In the final phase of landing, the rover is lowered gently to the surface from a thruster-propelled platform that is gyroscopically stabilising itself against ambient winds affecting both itself and the descending weight. The result is the softest-ever landing  of a man-made object on the red planet.

See, the last generation of rovers, Spirit and Opportunity, they basically got them about that low and then just dropped them, albeit protected by a profusion of airbags. Take a look at this video from about the four-minute mark:

Even the engineers described this as “the Achilles heel” of the project.

It was a pretty big one.

After precisely guiding the thing over 60 million kilometres, to have to just drop it and look away cringing seems a bit…well…un-NASA.

How un-NASA? Well, these are guys whose measurements, whose engineering tolerances go to finer decimal places than practically anyone else’s on the planet. So how many times did their computer simulations predict the last-generation rovers would bounce on the surface using this system?

“Between 15 and 30 times”

That’s some ‘rough enough’ rocket science right there…

Now the fact is, even if they’d wanted to keep the old system (after all, both of the old rovers survived), it wan’t an option for Curiosity, because it’s so much heavier. Hence the elegant Heath Robinsonesque arrangement of Skycrane.

It is a beautiful solution to a heck of a challenge.  After all, the landing is what dealt to so many of the very early Mars probes, both Russian and American. Getting the machine to Mars is the easy part. As they say, it’s not the fall…

And it’s important for another reason. One thing that lurks in the background of the entire mission, of all the Mars missions, and which was reiterated during President Obama’s phonecall to the team, is that this mission is not in isolation. It’s part of a long, steady, meticulous journey towards a manned mission to Mars.

And they aren’t going to fancy bouncing around about twenty times…

Stoppress: A fascinating discussion paper on various descent and landing system architectures, including but not limited to those discussed above

Google Mars: Explore missions, mysteries and motherships

You’ll have heard of Google Earth. Did you know it also contains Google Mars?

Google Mars: Summit of Olympus Mons

Google Mars: Summit of Olympus Mons

Download the Desktop version…

It’s a complex tool, to be sure, but there are tutorials available. One of the best things is that all the manned missions are pinpointed and mapped, and pretty much all the major photography is accessible in context. From the overhead swathes from the various orbiters to panoramas from rover & lander cameras. With the panoramas it will even place them as a wraparound that you can “stand” inside of and look around.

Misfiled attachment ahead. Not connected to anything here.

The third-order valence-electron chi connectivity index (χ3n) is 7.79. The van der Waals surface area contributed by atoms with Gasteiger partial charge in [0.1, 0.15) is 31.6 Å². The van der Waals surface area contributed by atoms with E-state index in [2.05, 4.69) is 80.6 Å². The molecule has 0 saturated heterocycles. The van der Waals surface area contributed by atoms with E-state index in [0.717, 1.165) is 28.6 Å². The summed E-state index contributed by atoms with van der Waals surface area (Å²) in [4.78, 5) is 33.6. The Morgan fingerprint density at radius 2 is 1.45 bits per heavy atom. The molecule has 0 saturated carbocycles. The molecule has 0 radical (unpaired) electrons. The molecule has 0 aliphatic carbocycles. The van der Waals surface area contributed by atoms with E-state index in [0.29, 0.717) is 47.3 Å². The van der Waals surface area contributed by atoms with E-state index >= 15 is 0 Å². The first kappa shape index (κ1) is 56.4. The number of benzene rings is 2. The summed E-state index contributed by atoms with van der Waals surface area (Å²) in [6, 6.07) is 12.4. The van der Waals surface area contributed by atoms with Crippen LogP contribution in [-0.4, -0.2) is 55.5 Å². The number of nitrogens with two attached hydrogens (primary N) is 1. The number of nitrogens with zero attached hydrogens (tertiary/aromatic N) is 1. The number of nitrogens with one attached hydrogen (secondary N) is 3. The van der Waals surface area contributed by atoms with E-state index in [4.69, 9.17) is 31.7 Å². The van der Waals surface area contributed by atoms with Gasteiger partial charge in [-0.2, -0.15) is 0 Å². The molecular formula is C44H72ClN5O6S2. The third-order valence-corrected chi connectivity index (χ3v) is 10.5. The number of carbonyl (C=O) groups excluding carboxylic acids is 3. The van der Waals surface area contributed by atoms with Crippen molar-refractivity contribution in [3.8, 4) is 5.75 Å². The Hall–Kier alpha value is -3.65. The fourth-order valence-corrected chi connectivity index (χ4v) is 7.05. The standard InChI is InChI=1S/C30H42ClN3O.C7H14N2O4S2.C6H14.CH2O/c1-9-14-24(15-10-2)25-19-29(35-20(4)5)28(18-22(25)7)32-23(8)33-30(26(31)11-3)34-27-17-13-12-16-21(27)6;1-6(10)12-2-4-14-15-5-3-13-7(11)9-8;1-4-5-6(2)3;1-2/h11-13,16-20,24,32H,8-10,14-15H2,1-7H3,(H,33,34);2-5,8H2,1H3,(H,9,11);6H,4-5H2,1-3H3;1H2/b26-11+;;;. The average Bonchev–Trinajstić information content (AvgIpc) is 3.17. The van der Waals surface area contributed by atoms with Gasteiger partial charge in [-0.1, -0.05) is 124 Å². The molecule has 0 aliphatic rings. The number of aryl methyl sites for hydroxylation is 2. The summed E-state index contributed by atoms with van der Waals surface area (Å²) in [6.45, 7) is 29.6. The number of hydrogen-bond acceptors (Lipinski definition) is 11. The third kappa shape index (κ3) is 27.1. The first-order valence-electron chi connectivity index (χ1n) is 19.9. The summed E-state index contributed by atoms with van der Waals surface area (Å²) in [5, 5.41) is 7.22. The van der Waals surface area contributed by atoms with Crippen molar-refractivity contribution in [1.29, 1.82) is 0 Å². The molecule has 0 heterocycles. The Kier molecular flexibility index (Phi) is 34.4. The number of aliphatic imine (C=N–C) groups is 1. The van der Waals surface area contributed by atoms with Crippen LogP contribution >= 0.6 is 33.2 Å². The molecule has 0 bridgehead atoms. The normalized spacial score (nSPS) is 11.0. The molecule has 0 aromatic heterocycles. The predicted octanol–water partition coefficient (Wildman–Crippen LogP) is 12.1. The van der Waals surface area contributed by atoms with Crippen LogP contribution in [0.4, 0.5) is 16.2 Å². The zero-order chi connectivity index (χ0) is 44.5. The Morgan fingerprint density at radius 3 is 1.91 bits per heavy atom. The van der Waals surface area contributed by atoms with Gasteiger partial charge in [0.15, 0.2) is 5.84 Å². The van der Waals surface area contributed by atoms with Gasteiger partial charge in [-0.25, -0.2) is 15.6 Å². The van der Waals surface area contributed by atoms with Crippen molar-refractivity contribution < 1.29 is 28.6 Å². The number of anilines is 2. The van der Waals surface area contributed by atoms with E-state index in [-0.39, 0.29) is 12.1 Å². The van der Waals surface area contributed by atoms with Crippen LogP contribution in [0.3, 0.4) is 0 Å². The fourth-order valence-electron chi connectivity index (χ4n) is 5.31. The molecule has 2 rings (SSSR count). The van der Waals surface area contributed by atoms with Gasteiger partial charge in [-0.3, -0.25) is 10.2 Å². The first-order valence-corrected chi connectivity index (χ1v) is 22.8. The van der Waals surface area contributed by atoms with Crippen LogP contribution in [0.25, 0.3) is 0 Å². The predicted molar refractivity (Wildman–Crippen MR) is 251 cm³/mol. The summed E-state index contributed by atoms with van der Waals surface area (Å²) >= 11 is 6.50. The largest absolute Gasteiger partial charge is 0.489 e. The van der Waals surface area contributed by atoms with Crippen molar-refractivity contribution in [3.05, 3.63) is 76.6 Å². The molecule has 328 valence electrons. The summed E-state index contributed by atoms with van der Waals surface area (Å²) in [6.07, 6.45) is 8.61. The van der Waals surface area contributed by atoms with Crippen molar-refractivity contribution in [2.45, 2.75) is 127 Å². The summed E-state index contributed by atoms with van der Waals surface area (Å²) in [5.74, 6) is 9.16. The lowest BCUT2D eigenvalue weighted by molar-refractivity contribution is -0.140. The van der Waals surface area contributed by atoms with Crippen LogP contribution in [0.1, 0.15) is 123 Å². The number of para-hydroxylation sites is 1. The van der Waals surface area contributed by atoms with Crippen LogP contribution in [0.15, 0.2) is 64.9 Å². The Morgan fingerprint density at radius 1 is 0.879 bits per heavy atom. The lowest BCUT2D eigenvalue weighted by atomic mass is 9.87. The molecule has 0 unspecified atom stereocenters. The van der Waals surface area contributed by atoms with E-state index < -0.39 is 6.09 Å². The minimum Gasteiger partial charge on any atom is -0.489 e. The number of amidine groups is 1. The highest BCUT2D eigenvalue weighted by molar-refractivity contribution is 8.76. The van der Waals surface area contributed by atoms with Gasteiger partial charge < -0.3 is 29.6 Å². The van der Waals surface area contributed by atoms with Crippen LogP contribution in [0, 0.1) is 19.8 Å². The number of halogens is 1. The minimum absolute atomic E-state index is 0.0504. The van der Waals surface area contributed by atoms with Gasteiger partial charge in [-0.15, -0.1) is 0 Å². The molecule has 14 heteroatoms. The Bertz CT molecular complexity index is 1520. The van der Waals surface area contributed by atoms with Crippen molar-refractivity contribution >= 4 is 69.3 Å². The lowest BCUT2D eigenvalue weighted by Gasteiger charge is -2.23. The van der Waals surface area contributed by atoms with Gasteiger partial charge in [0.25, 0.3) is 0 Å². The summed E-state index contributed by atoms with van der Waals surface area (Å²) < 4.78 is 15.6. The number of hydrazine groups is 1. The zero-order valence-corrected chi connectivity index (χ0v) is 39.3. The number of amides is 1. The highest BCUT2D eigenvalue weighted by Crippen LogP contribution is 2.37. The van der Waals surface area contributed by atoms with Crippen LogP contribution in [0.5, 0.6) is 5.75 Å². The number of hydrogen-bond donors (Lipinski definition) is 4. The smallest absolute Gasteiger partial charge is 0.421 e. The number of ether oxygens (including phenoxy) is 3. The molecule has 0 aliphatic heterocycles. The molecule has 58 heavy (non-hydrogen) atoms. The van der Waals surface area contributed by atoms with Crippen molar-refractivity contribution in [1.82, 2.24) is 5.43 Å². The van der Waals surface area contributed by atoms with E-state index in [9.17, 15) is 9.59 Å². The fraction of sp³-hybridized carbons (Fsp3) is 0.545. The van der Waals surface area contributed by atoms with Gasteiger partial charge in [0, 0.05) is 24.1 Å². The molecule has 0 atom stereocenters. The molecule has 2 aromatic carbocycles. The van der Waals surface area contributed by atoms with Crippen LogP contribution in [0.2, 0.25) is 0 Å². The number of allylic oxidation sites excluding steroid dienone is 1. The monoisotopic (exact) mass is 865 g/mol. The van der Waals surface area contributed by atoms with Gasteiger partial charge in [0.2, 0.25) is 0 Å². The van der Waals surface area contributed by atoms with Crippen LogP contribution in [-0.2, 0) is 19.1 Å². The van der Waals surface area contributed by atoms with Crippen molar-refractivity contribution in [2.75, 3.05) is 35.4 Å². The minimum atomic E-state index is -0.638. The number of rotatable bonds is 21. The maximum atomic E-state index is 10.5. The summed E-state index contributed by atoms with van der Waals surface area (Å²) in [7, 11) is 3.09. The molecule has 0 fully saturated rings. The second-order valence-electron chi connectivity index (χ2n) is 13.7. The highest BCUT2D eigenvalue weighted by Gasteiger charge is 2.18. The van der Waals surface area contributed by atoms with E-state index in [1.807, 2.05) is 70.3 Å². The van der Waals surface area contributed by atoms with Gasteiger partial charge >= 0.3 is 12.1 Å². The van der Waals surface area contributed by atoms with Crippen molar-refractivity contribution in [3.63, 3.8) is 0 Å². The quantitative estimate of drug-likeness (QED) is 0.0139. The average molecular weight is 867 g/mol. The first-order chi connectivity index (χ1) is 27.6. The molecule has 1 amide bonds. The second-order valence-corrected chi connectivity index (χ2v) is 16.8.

5-year mission path of Opportunity rover with multiple panorama shots

There’s a guided tour of Mars exploration that zooms you around with a narrator explaining the history of Martian exploration through the various probes. Unfortunately it’s not up to date, making no mention of Curiosity at all. Yet. As the mission goes on and the updates come down, this will end up being one of the foremost record of the project as a whole.

But when you delve into it, the depth of imagery is quite astounding. Sure, you can fly and zoom about, but if you want to, you can click into the very highest-resolution satellite photos of the surface.

Or, alternatively, you can overlay a hand-drawn map from the 19th century…

Giovanni Schiparelli’s map of Mars (1890)

The level of detail is such that some pointy-headed, tinfoil-hatted types have scoured it and “found” things. Things such as evidence of artificial structures, alien motherships and other anomalies. Discoveries of such fundamentally paradigm-shifting significance they can only be expressed through a clunky slideshow with a Nine Inch Nails soundtrack…


Oh, and you also get Google Earth…

A cog in the machine…

This video from Science Friday gives a rare glimpse at some of the people involved in building components for Curiosity. Mike & Lee of Honeybee Robotics and their team spent 8 years designing and building a carousel system that will handle the Martian soil samples Curiosity digs up.  As they say, some “90% of the science” that the rover does will pass through their system, so the thing better work first time – and every time, for two years or more. 

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It makes you think about the probably tens of thousands of people who have a hand in this project, and the  fact that all of them were aiming to work at the very highest level. Like the Honeybee guys, this project undoubtedly became an obsession for many, and with so many teams and elements thoroughly interdependent, it reinforces that the MSL is a wonderful example not just of what human intelligence can do, but human intelligence working together can achieve.

Makes you proud. 

What’s the project you’re most proud of working on, professionally? The greatest team enterprise?